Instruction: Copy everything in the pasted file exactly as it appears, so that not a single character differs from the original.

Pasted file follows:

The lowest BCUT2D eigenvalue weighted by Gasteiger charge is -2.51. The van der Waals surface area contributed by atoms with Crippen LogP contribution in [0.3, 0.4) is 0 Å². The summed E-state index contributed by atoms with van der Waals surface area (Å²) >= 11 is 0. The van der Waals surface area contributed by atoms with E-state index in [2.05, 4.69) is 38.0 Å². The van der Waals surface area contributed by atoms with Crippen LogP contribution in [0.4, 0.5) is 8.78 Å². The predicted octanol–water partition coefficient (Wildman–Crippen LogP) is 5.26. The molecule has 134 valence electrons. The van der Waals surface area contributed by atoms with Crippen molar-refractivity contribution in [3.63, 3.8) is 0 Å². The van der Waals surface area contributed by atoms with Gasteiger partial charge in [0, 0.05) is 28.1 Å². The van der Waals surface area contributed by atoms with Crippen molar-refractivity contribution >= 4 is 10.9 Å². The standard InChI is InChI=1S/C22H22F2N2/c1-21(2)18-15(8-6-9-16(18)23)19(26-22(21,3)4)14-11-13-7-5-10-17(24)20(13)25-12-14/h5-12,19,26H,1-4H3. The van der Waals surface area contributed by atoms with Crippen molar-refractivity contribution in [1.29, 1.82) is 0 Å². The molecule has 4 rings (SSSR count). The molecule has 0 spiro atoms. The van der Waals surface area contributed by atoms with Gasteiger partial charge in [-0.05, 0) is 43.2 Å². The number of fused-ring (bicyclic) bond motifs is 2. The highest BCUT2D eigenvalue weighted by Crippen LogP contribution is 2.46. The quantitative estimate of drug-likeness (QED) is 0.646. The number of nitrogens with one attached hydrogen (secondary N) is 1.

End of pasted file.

The lowest BCUT2D eigenvalue weighted by Gasteiger charge is -2.51. The van der Waals surface area contributed by atoms with Crippen LogP contribution in [0.3, 0.4) is 0 Å². The summed E-state index contributed by atoms with van der Waals surface area (Å²) >= 11 is 0. The van der Waals surface area contributed by atoms with E-state index in [2.05, 4.69) is 38.0 Å². The van der Waals surface area contributed by atoms with Crippen LogP contribution in [0.4, 0.5) is 8.78 Å². The predicted octanol–water partition coefficient (Wildman–Crippen LogP) is 5.26. The molecule has 134 valence electrons. The van der Waals surface area contributed by atoms with Crippen molar-refractivity contribution in [3.63, 3.8) is 0 Å². The van der Waals surface area contributed by atoms with Gasteiger partial charge in [0, 0.05) is 28.1 Å². The van der Waals surface area contributed by atoms with Crippen molar-refractivity contribution >= 4 is 10.9 Å². The standard InChI is InChI=1S/C22H22F2N2/c1-21(2)18-15(8-6-9-16(18)23)19(26-22(21,3)4)14-11-13-7-5-10-17(24)20(13)25-12-14/h5-12,19,26H,1-4H3. The van der Waals surface area contributed by atoms with Crippen molar-refractivity contribution in [1.29, 1.82) is 0 Å². The molecule has 4 rings (SSSR count). The molecule has 0 spiro atoms. The van der Waals surface area contributed by atoms with Gasteiger partial charge in [-0.05, 0) is 43.2 Å². The number of fused-ring (bicyclic) bond motifs is 2. The highest BCUT2D eigenvalue weighted by Crippen LogP contribution is 2.46. The quantitative estimate of drug-likeness (QED) is 0.646. The number of nitrogens with one attached hydrogen (secondary N) is 1.